Grand Challenge 4:

Educators: How do we support the geoscience community in learning and implementing classroom strategies that are known to be effective in supporting students affect, metacognition and self-regulation of learning?


It should not be assumed that students arrive in geoscience courses with the ability to successfully self-regulate their learning or to use metacognitive strategies. Faculty guidance is vital for coaching students to be self-regulated learners as these skills are not guaranteed (e.g., Pressley & Ghatala, 1990) and in most cases must be explicitly taught to students for greatest effectiveness (Schraw & Gutierrez, 2015). In order for Grand Challenges 1 and 2 in this research theme to be implemented broadly and successfully, instructors must be knowledgeable and comfortable using classroom strategies related to affect, metacognition, and self-regulation of learning. With these skills at their fingertips, members of the geoscience community will be a valuable resource for students who are not familiar with (or even aware of) strategies to take control of their own learning.

Instructors' self-efficacy for teaching both the science content and the learning strategies has been isolated as an important factor in the instructor's decision to provide students opportunities for self-regulation and metacognitive support (Schraw, Crippen, & Hartley, 2006). As a result, dissemination of effective, yet accessible, approaches to teaching learning strategies as related to the geosciences should be addressed. These dissemination strategies may include faculty professional development, such as face-to-face workshops and webinars, and published research studies that focus on adoption strategies in various learning environments. Other options include content-based activities that are specifically designed to include built-in pedagogical support of students' self-regulation and metacognition (e.g., reflection exercises, self-regulatory prompts).

Barriers to helping instructors learn about these strategies can be psychological (e.g., instructors' resistance to change/lack of interest), institutional (e.g., lack of support to make changes by administrators), and logistical (e.g., no time/funds to attend professional development workshops). Regardless of these potential barriers, however, effective professional development (e.g., On the Cutting Edge) has been shown to impact the diversity of teaching practices educators employ, with even one-time participation in a workshop with peers leading to changes in teaching practice (Manduca et al., 2017) or teaching beliefs (Chapman, 2017). Though these results were largely in relation to the adoption of active learning strategies and/or the development of reformed teaching beliefs, one may assume that similar change may be elicited via professional development more targeted towards the adoption of practices that specifically support the self-regulatory, metacognitive, and affective aspects of students' learning in the geosciences. Furthermore, this assumption of transferability can be an additional direction of future research.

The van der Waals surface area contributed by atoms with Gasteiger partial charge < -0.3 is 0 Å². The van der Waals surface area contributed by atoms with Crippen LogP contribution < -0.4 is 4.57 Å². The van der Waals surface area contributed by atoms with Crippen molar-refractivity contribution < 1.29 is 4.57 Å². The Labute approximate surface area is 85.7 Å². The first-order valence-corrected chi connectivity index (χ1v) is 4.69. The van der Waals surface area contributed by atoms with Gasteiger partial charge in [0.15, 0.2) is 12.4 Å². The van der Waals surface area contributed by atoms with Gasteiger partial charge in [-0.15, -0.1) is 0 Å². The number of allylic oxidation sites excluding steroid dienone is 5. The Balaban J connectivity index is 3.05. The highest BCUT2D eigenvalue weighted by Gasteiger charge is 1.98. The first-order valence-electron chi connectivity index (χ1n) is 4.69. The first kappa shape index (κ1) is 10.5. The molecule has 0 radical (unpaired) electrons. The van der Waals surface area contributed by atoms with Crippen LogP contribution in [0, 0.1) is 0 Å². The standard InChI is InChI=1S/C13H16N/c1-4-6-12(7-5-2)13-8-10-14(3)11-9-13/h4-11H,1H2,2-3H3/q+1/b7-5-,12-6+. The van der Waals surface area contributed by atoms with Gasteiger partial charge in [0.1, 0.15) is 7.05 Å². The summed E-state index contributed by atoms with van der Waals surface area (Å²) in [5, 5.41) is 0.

Recommended Research Strategies

Since the instructor needs to guide the learner in developing self-regulatory and metacognitive skills, it is important that we better understand the geoscience practitioner and administrator community and how to support the implementation of these skills by instructors in their classrooms. To accomplish this task, three strategies have been outlined below:

  1. Determine the relationship between attitudes about and adoption of approaches that support student development of self-regulation, metacognition and affect across different members of the geoscience community (practitioners and administrators) from those that represent both formal and informal learning environments.
  2. Take inventory of faculty professional development programs inside and out of the geosciences that have been successful in employing self-regulation, metacognition, and affect in their pedagogical contexts and leverage successful approaches and dissemination methods in order to best support geoscience educators in adopting these approaches.
  3. Design, implement, and evaluate professional development programs which aim to develop teaching and learning strategies that incorporate supporting student self-regulation, metacognition, and affect for all geoscience educator ranks/positions (e.g., Teaching Assistants, Post-Doctoral Scholars, Instructors, Faculty, Administrators, etc.) and learning settings (e.g., community colleges, Historically Black Colleges and Universities, Minority Serving Universities, Primarily White Institutions, Four-Year Intuitions, Research Universities, etc.).

« Previous Page